A mini-series of adaptations, depicting Shakespeare’s history plays: Henry VI Part I & Part II and Richard III.
A BBC live-action portrayal of one of England’s most brutal and turbulent times in the country’s history. This is a story of romance, lust, temptation, betrayal and murder. The Hollow Crown is told through the eyes of many players including: Elizabeth Woodville (Keeley Hawes), Richard Of Gloucester/Richard III (Benedict Cumberbatch), Richard Plantagenet/Richard Of York (Adrian Dunbar), Margaret D’Anjou (Sophie Okenedo), King Louis XI Of France (Andrew Scott), Lord Clifford (Kyle Soller), Richard Neville AKA The Kingmaker (Stanley Townsend), Edward IV (Geoffrey Streatfield) and Cecily, Duchess Of York (Dame Judi Dench) to name a few. In their quests for power, they will put who they think deserves to be on the throne through allegiances but also via the darkness of manipulation and seduction.
In 1464, before the Tudor dynasty, there’s been a war ravaging England about who should sit the English throne. Richard Plantagenet is killed after trying to get the throne so then the mantle is passed to his firstborn son, Edward, Earl Of March. It is a brutal dispute over two sides of the same family, the House Of York and the House Lancaster. York’s youthful and handsome Edward IV is anointed and crowned King Of England with the help of master deceiver, Lord Warwick (Townsend). This occurs after their victory at The Battle Of Northampton. When Edward falls in love with Elizabeth Woodville (Hawes), Warwick’s plan to control the English throne comes tumbling down like a house of cards. Then we have a brutal and entertaining story of war, power-plays, love and political intrigue.
The season one quadology of episodes in BBC Two’s thespian bonanza epic, The Hollow Crown, showed us the fall of the weak and spineless Richard II and the rise of Henry V. It blended the older generation of classic actors such as Jeremy Irons (The Borgias), Patrick Stewart (Star Trek: The Next Generation) and David Bradley (Game Of Thrones) with a new breed of actors like Tom Hiddleston (The Night Manager), Rory Kinnear (Penny Dreadful), Ben Whishaw (Spectre) and Michelle Dockery (Downton Abbey). All these actors know not only how to act on stage but to act on camera as well, and brought a little of their own bravado to their respective roles.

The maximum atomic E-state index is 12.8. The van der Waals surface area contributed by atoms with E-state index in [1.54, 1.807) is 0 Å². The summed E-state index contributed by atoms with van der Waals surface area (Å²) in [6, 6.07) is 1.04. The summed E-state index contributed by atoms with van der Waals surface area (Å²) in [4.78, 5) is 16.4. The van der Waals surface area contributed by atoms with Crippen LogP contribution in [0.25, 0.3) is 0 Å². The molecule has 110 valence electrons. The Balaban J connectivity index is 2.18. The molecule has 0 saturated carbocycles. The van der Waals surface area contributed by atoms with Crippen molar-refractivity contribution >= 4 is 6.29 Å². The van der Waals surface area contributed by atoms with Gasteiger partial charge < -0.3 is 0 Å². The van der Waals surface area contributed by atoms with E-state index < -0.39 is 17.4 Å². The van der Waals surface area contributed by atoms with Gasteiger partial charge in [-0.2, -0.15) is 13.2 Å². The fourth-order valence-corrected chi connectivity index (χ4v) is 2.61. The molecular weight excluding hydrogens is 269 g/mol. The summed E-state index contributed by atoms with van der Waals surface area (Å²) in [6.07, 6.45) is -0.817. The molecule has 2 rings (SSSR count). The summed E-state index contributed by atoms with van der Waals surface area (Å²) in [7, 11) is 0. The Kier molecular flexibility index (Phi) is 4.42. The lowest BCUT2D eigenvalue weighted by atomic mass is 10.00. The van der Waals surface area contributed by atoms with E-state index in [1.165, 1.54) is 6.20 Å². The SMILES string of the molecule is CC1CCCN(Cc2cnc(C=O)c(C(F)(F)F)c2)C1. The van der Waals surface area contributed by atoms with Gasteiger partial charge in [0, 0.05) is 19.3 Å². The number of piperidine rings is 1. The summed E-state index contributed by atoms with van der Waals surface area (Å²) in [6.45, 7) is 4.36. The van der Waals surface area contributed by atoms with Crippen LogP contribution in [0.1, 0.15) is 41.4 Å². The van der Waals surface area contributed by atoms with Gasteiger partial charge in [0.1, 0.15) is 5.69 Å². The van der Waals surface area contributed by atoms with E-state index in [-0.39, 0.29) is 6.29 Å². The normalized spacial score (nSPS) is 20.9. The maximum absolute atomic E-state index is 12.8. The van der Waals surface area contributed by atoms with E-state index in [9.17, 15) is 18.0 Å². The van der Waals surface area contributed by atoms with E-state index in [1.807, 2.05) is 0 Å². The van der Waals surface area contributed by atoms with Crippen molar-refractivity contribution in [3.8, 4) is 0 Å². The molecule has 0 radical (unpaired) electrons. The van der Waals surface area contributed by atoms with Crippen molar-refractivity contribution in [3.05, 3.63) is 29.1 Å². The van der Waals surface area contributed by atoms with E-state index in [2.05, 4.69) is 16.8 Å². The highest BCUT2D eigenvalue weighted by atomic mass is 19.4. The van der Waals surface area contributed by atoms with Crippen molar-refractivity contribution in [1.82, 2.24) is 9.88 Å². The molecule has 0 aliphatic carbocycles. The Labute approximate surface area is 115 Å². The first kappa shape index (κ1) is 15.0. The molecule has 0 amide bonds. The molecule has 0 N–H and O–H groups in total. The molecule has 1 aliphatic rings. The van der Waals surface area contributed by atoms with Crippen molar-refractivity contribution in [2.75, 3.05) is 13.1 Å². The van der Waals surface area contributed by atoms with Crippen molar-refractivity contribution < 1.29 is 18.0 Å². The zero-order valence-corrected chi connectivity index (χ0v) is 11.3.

The season premiere (Henry VI Part I) gives the season a tremendous start. With long hair, pouty lips and an innocent voice, Tom Sturridge was a masterclass casting decision as the hopeless adolescent youth, Henry, who was freed of his power by his loyal protector, the Duke of Gloucester, played by Robert Crawley AKA Hugh Bonneville, with such quality and decorum in court where every player is looking for power to feed their own selfish ambitions.
Broken England is clawing to reclaim lost lands as we saw with the revelation of Joan Of Arc (Laura Frances-Morgan) when she was cursing every Englishman under the sun followed by dark death scene ending with a Lex Luthor-esque shaved head and subsequently being lit up like Christmas tree. It’s no secret that shows like these are often compared to Game Of Thrones. Most forgetting the fact that the events in such historical dramas have far superseded the publication of George R.R. Martin’s A Song Of Ice & Fire. That being said, The War Of The Five Kings is pretty much a mirror of The Wars Of The Roses, give or take, and add some creative license to George R.R. Martin. Furthermore, I think The Hollow Crown is more akin to the likes of Last Kingdom, Wolf Hall or The Tudors than Game Of Thrones in terms of how its made. It seems now that HBO’s critically acclaimed fantasy series is the gold standard that all historical shows should be aspire to replicate. Not on my watch.
This BBC historical drama doesn’t pull any punches from brutal acts of violence to lust-filled sex scenes. So in that regard, it is like Game Of Thrones, let’s not forget that moments of bad language. Another comparison to Game Of Thrones, is its ability to attract audiences like a magnet. This series wallows in violence like it’s some kind of hobby or sport. It has many a sex scene but not as frequent to the likes of The Tudors. There were many scenes between Margaret Of Anjou (Okonedo) and Somerset (Ben Miles) that would rival Cersei and Jaime Lannister, while Gloucester (Bonneville) is brutally murdered in his cell. Martin himself, has said that he took inspiration from this part of history. Shakespeare was no stranger to controversy when he used the rumours of Margaret having affairs with both Suffolk and Somerset in his plays. She could have been fucking Kettleback and Moonboy for all you know.